Sunday, October 21, 2018

pretty hate machine

When does hate begin? Well, for me, it began when I was a kid. 

I grew up in a predominately gentile neighborhood. And by "predominantly," I mean you could count the Jewish families on one hand. Now, I don't mean that as a bad thing or an immediate source of hate, but I was surrounded by antisemitism at every corner. I heard it at the bus stop. I heard it while playing in my yard. I heard it while walking down my street. I even heard it from kids who I numbered among my "friends." It's not that the members of my family were particularly observant Jews (we were not), but everyone knew that we didn't have a Christmas tree and didn't put up Christmas lights and we didn't dress up on Easter. I don't think the fact that we were Jews even registered with our gentile neighbors, but more the fact that we believed in different things. Oh, and that we killed Christ.

There were two families on my block, each with numerous kids ranging in age from early teens to preschool. Their houses were a few lots apart and, coincidentally, the families were related. (I think the fathers of each household were brothers or cousins or something like that.) These two families were hotbeds for antisemitism. I would get taunts from the members of both households — young and old, boys and girls alike. In winter, snowballs would come hurtling from their backyards if I would walk past their houses, accompanied by muffled giggling and high-pitched shrieks of "Jew!" In nicer weather, the taunts would be more brazen with some of my dimmer-witted "friends" joining in because they didn't know any better.

Actually, that's the key to all of the hate I experienced as a child. They didn't know any better. This unfounded prejudice was passed down from parents who learned it from their parents. I remember a joke that I heard regularly in my neighborhood. At a time when ethic jokes were perfectly acceptable (Archie Bunker and Johnny Carson would frequently mock those of Polish and Italian extraction and Don Rickles made and entire career of it.), kids in my neighborhood would tell this one, most of them not even understanding its feeble attempt at humor:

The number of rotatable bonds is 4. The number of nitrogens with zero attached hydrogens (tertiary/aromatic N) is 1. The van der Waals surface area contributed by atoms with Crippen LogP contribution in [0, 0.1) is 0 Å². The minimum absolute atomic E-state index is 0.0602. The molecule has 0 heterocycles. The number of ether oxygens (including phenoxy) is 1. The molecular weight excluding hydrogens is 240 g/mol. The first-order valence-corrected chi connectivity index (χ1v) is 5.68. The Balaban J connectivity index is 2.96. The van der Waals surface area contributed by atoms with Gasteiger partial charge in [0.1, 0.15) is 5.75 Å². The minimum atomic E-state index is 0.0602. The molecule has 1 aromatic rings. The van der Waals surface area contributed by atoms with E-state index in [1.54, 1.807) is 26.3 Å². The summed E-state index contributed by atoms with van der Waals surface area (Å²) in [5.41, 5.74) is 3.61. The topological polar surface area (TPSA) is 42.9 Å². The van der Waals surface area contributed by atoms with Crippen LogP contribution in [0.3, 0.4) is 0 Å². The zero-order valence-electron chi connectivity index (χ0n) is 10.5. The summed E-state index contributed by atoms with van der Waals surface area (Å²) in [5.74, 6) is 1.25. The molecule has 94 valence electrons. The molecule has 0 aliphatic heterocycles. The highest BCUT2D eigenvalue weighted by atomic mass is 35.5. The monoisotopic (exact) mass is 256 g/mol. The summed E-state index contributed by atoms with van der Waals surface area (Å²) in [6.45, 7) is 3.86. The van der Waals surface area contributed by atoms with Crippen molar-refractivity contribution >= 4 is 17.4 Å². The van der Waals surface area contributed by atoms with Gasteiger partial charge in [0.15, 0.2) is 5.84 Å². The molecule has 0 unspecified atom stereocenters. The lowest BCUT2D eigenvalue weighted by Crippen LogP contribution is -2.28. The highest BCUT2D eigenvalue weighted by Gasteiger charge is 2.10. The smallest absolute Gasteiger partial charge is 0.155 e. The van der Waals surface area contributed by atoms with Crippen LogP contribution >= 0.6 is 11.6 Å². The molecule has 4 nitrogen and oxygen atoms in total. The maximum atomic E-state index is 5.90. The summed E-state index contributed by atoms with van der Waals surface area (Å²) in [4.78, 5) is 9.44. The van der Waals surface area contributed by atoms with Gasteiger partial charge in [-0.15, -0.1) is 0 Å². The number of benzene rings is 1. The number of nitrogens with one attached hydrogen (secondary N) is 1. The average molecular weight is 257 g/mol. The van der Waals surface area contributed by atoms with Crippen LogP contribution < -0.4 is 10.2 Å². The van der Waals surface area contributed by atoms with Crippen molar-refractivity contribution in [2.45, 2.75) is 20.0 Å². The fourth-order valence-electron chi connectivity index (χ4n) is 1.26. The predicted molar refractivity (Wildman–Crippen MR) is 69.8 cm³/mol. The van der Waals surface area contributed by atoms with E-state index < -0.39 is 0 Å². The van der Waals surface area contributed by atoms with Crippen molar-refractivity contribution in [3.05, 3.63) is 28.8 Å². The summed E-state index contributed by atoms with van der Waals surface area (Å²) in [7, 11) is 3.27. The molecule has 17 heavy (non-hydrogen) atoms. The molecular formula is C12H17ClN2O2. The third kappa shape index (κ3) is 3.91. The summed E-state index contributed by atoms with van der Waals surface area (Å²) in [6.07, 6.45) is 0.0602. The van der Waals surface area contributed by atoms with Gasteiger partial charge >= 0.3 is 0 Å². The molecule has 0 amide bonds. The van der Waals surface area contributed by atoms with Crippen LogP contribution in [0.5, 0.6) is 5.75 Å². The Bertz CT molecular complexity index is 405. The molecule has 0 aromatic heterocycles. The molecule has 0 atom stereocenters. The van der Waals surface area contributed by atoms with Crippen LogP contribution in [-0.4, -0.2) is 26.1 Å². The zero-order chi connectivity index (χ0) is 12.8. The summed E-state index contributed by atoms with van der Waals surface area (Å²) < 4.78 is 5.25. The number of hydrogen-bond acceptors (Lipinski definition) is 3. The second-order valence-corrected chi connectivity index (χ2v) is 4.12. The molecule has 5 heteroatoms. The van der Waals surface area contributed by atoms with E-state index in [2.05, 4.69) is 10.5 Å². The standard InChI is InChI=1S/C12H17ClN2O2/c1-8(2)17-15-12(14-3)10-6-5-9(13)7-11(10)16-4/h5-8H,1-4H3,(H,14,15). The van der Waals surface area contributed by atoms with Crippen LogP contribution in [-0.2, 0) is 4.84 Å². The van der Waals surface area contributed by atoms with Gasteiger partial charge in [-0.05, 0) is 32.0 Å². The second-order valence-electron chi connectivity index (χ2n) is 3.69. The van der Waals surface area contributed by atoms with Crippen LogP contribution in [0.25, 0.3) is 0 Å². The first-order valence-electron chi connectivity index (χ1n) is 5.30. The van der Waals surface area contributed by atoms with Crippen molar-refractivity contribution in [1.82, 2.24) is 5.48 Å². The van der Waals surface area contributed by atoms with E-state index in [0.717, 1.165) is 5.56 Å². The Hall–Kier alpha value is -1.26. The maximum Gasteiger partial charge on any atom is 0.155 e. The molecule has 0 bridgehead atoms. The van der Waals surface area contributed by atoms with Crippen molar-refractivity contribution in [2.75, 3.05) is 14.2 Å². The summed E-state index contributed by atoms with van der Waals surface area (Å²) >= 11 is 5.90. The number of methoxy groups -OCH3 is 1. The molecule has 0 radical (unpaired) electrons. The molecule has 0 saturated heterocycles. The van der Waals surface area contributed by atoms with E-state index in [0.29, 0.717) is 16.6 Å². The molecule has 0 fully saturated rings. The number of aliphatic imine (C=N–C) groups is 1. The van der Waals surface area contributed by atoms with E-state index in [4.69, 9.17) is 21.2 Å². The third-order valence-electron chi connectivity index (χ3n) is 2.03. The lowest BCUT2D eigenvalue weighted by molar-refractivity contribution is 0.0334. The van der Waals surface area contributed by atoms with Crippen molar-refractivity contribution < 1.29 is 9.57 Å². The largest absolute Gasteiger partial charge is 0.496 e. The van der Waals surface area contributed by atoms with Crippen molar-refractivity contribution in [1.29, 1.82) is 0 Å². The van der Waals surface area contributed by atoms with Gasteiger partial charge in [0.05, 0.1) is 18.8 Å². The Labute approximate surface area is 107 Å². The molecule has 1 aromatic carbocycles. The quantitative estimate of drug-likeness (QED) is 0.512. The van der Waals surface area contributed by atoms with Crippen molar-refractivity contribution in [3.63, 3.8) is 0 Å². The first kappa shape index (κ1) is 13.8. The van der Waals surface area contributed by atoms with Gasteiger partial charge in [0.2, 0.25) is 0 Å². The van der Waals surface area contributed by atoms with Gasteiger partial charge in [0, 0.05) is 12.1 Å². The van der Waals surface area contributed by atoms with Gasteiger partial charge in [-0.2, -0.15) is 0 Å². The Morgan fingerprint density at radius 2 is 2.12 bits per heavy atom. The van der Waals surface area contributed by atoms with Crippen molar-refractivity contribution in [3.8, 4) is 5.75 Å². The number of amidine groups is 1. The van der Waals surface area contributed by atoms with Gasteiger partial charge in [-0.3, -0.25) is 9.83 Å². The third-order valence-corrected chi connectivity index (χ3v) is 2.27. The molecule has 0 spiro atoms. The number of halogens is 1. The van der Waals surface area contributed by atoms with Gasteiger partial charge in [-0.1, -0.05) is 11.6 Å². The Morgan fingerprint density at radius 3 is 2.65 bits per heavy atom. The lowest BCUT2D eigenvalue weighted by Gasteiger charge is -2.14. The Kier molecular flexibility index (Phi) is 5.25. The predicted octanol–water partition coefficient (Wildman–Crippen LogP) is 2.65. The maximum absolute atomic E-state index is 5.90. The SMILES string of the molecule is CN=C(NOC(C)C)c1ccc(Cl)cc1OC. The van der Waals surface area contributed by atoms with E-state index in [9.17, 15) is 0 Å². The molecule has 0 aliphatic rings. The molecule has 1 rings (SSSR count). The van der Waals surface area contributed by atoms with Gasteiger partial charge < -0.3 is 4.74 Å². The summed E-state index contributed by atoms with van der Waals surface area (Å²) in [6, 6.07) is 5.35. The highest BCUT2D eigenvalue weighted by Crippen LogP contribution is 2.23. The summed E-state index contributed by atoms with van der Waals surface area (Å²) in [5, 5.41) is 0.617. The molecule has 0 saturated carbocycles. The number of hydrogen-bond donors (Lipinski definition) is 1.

Why are synagogues round?
So the Jews can't hide in the corners when the collection plate comes around.
Pretty stupid, huh? Let's analyze just how stupid it is. First of all, not all synagogues are round. Actually, I can't remember ever seeing a round synagogue. The only structures I can think of that are "round," are sports stadiums — and even those aren't truly round. Plus, it's not as though synagogues are built without some consultation with the folks who are going to use it as a house of worship. No one ever, during the design and construction, adamantly insisted, "Now make sure there are no corners so the Jews can't hide." Wouldn't Jews be making those structural design decisions? Makes no sense. Second — obviously, this terrible attempt at antisemitic levity, was made up by a non-Jew who had never, ever set foot in a synagogue, especially during a religious service. Their only frame of reference was their own religious service experience. If they had done the proper research, they would have known that Jews don't pass around a collection plate. Neither do Muslims or Hindus or any number of non-Christian religions. Collection plates or "offertory" are strictly a Christian ritual. 

Of course, this "joke" is an attempt to illustrate the baseless perception that Jews are cheap. In fact, as a group, they are not. Charity is a fundamental part of Jewish life, from pushkes (coin boxes) in traditional Jewish homes, to mourners vowing to make a donation in memory of a lost loved one to Jewish youth group's efforts for raise money for various worthy causes. In Business Week's list of "The 50 Most Generous Philanthropists," fifteen were Jewish. Considering that less than .2% of the world's population is Jewish, that's a pretty good showing.

Had the budding comedian who originally conceived this unfunny joke done a little thinking, they would have discovered that the basic concept and example given in the joke did not make sense, rendering it not the least bit funny. However, the kids in my neighborhood told this joke quite often and it always evoked laughter. They didn't know why they were laughing, but everyone else was laughing and no one wanted to be singled out as the one who "didn't get it."

And that's how hate begins. Hate begins by not knowing.


  1. I upset some Catholic women by pointing out Jesus was a Jew. A priest backed me up. It was interesting to watch these women struggle to accept fact. Ignorance is a big part of intolerance. I'm sorry you had to deal with this.

    1. In your defense, I find Catholic women fairly easy to upset.